In another era, one with a much slower pace than ours, every one knew how long a social call should be. There were strict rules based on your status, your relationship and your purpose. The world has changed a lot since then and I’m awfully glad I don’t have to wear a bustle, but those little ladies with their calling cards and tea didn’t have it all wrong.
The basic social call was fifteen minutes. It was perfectly acceptable to pop-in on an acquaintance, chat for the allotted time and move on to the next call. Caller and callee knew what to expect and what to do. It was a good thing. I didn’t realize how proper this behavior was until the last few months.
My Aunt Edie is one of the most popular people in Temple, Texas. Now that she’s been diagnosed with cancer and put on hospice, many of her friends and acquaintances are still eager to visit. Aunt Edie loves having her friends drop by and appreciates feeling like she’s a part of the larger world, but there’s a problem – people stay too long.
I can understand why. I know how hard it is to make time for a social call. There’s the getting dressed, the traffic and perhaps you’ve even taken time to find a small gift. After all the effort it takes to get there, some part of your mind tells you that you need to make the most of the visit. In the first few moments there’s a flurry of greetings. Hugs, exclamations and compliments. A seat is offered and refreshments are suggested. Maybe an item of discussion is immediately grasped upon or it could take a few minutes to warm up the conversation. Whichever way the visit goes, about ten minutes into it, things are really cooking.
For family members and care-givers this warm and fuzzy time is just the warm-up for running errands and completing household tasks, but for anyone just making a social call, after you’ve visited for ten minutes, it’s time to start wrapping things up. Sick people, elderly people and especially people on hospice don’t have the stamina to tolerate longer visits and they are so grateful for your attention that they’d never tell you. Some diseases will announce themselves with coughing, nausea or other symptoms that warn a visitor to hightail it, but the visitor can’t count on these clues. Pain and fatigue can be invisible, especially if the person being visited thinks masking their difficulty is the polite and correct thing to do. It’s up to the visitor to monitor themselves. Use the old Victorian Social Call of fifteen minutes as your guide and if you’re still there after thirty minutes, you’ve over-stayed your welcome.
Another battle faced by the ailing is the desire to participate in an event when they know they can’t make it there on their own. Almost every week Aunt Edie is invited to something she’d really like to attend, but in deference to others, she ends up not going. It’s not because she’s not given the opportunity to go. She’ll not only receive an invitation to the event, but several people will call to offer her a ride. Stamina is the problem once again.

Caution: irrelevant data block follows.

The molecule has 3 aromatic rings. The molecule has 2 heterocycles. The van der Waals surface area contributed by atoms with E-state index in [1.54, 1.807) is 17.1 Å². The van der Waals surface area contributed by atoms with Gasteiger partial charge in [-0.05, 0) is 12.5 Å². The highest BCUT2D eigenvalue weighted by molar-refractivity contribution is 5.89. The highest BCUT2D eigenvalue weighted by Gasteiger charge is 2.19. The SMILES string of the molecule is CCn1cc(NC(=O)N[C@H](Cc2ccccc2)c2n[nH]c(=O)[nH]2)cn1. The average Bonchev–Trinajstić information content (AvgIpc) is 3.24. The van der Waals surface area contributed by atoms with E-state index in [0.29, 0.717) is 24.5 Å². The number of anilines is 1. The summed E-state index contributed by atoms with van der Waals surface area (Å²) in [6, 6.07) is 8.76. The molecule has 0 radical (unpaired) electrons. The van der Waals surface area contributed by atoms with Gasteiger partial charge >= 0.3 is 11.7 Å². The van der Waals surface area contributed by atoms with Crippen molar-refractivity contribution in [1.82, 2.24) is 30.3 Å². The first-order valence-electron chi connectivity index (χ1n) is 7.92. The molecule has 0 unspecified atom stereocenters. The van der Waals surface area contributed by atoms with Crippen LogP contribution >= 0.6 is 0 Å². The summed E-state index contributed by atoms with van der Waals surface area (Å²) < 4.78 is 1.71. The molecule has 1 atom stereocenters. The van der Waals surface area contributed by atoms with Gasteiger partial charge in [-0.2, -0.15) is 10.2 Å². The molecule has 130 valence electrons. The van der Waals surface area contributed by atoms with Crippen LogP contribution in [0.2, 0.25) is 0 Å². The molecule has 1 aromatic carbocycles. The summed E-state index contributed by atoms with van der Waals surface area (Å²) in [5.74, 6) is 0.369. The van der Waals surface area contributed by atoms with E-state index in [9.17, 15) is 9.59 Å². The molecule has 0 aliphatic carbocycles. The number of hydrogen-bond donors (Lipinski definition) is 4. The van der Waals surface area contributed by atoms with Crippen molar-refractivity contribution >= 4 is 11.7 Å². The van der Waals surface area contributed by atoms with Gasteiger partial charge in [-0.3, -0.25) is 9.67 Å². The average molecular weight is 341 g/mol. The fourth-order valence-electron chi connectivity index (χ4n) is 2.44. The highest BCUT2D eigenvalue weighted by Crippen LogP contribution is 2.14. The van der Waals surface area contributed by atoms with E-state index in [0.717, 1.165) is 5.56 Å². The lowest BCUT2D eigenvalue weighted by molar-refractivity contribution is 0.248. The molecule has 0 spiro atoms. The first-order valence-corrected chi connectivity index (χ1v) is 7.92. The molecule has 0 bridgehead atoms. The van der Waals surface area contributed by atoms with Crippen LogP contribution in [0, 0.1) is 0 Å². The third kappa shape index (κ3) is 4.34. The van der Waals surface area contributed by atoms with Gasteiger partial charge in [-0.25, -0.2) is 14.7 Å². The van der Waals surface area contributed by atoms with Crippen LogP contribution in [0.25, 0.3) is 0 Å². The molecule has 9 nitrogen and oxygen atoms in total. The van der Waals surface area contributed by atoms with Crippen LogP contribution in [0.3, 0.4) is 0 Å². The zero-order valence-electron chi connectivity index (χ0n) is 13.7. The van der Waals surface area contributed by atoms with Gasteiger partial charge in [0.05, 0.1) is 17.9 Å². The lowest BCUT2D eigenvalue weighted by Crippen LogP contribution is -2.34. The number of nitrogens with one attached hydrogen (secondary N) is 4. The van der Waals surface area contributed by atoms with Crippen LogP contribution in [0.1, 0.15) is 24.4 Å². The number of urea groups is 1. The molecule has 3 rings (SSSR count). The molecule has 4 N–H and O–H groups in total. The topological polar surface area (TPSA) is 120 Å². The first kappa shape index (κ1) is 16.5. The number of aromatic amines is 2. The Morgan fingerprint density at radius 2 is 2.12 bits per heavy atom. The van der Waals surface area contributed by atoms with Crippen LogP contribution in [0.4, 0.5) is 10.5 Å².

Though it was certainly an honor that both the incoming and outgoing president of Aunt Edie’s service club called and offered rides to their installation recently, Aunt Edie turned both of them down. She knew they both needed to be there before and after the event, which included a cocktail party, a dinner and a business meeting. If instead, someone had called and said, “Edith, we want you at the installation. We’ll have someone come pick you up in time to enjoy the last few minutes of the cocktail party and then the dinner, but we’ll take you home right after dessert.” Or – “Will you be a part of the installation ceremony. We’ll deliver you to the event a few minutes before the ceremony and the second you get tired, we’ll take you right home.” Aunt Edie would still have protested that she didn’t want to be any trouble, but she would have been a lot more likely to go.
If there are people in your life who have been incapacitated by medical problems and/or age, they really do want to see you – in small spurts. Instead of making your visit a major production, fit it in during a lunch hour, on the way home or in between errands – and do that frequently. Your senior will be able to enjoy your short visits much more than they could one you took up an entire afternoon with. And if you’d like to take them out into the world, sacrifice some of your own participation in an event to accommodate their reduced stamina. This small sacrifice will be a boon to someone who would otherwise be sitting at home.
What other “rules” should we follow with our senior citizens? How can we be-friend them and be friends at the same time?